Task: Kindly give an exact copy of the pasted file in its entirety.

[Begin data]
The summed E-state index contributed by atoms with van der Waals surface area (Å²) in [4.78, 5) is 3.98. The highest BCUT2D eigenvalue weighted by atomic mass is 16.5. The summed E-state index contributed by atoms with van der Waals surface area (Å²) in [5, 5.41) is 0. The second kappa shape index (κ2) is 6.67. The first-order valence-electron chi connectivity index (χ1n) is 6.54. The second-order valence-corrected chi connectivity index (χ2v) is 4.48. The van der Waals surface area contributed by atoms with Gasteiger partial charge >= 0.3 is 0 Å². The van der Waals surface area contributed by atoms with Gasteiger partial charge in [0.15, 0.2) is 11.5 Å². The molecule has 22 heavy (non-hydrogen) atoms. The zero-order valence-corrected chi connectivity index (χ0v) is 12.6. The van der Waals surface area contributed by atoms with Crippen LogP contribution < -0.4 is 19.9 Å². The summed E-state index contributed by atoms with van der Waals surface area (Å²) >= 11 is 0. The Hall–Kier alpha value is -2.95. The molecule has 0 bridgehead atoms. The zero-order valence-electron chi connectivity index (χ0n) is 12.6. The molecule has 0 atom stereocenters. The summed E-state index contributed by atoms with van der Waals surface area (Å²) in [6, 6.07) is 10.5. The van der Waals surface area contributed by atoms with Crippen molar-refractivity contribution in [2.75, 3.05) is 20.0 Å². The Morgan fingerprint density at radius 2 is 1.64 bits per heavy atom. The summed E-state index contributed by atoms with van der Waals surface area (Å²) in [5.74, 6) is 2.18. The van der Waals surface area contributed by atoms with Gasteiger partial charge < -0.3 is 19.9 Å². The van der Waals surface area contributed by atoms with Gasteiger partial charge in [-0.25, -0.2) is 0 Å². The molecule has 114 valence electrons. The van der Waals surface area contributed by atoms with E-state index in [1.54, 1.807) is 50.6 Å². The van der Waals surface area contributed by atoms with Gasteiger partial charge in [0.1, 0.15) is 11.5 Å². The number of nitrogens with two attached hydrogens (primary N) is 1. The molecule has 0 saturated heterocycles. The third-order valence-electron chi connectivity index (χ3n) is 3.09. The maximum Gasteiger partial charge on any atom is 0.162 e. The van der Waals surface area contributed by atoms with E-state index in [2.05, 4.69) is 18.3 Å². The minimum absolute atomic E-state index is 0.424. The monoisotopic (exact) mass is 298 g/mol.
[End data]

The summed E-state index contributed by atoms with van der Waals surface area (Å²) in [4.78, 5) is 3.98. The highest BCUT2D eigenvalue weighted by atomic mass is 16.5. The summed E-state index contributed by atoms with van der Waals surface area (Å²) in [5, 5.41) is 0. The second kappa shape index (κ2) is 6.67. The first-order valence-electron chi connectivity index (χ1n) is 6.54. The second-order valence-corrected chi connectivity index (χ2v) is 4.48. The van der Waals surface area contributed by atoms with Gasteiger partial charge >= 0.3 is 0 Å². The van der Waals surface area contributed by atoms with Gasteiger partial charge in [0.15, 0.2) is 11.5 Å². The molecule has 22 heavy (non-hydrogen) atoms. The zero-order valence-corrected chi connectivity index (χ0v) is 12.6. The van der Waals surface area contributed by atoms with Crippen LogP contribution < -0.4 is 19.9 Å². The summed E-state index contributed by atoms with van der Waals surface area (Å²) >= 11 is 0. The Hall–Kier alpha value is -2.95. The molecule has 0 bridgehead atoms. The zero-order valence-electron chi connectivity index (χ0n) is 12.6. The molecule has 0 atom stereocenters. The summed E-state index contributed by atoms with van der Waals surface area (Å²) in [6, 6.07) is 10.5. The van der Waals surface area contributed by atoms with Crippen molar-refractivity contribution in [2.75, 3.05) is 20.0 Å². The Morgan fingerprint density at radius 2 is 1.64 bits per heavy atom. The summed E-state index contributed by atoms with van der Waals surface area (Å²) in [5.74, 6) is 2.18. The van der Waals surface area contributed by atoms with Gasteiger partial charge < -0.3 is 19.9 Å². The van der Waals surface area contributed by atoms with Gasteiger partial charge in [-0.25, -0.2) is 0 Å². The molecule has 114 valence electrons. The van der Waals surface area contributed by atoms with E-state index in [1.54, 1.807) is 50.6 Å². The van der Waals surface area contributed by atoms with Gasteiger partial charge in [0.1, 0.15) is 11.5 Å². The number of nitrogens with two attached hydrogens (primary N) is 1. The molecule has 0 saturated heterocycles. The third-order valence-electron chi connectivity index (χ3n) is 3.09. The maximum Gasteiger partial charge on any atom is 0.162 e. The van der Waals surface area contributed by atoms with E-state index in [2.05, 4.69) is 18.3 Å². The minimum absolute atomic E-state index is 0.424. The monoisotopic (exact) mass is 298 g/mol.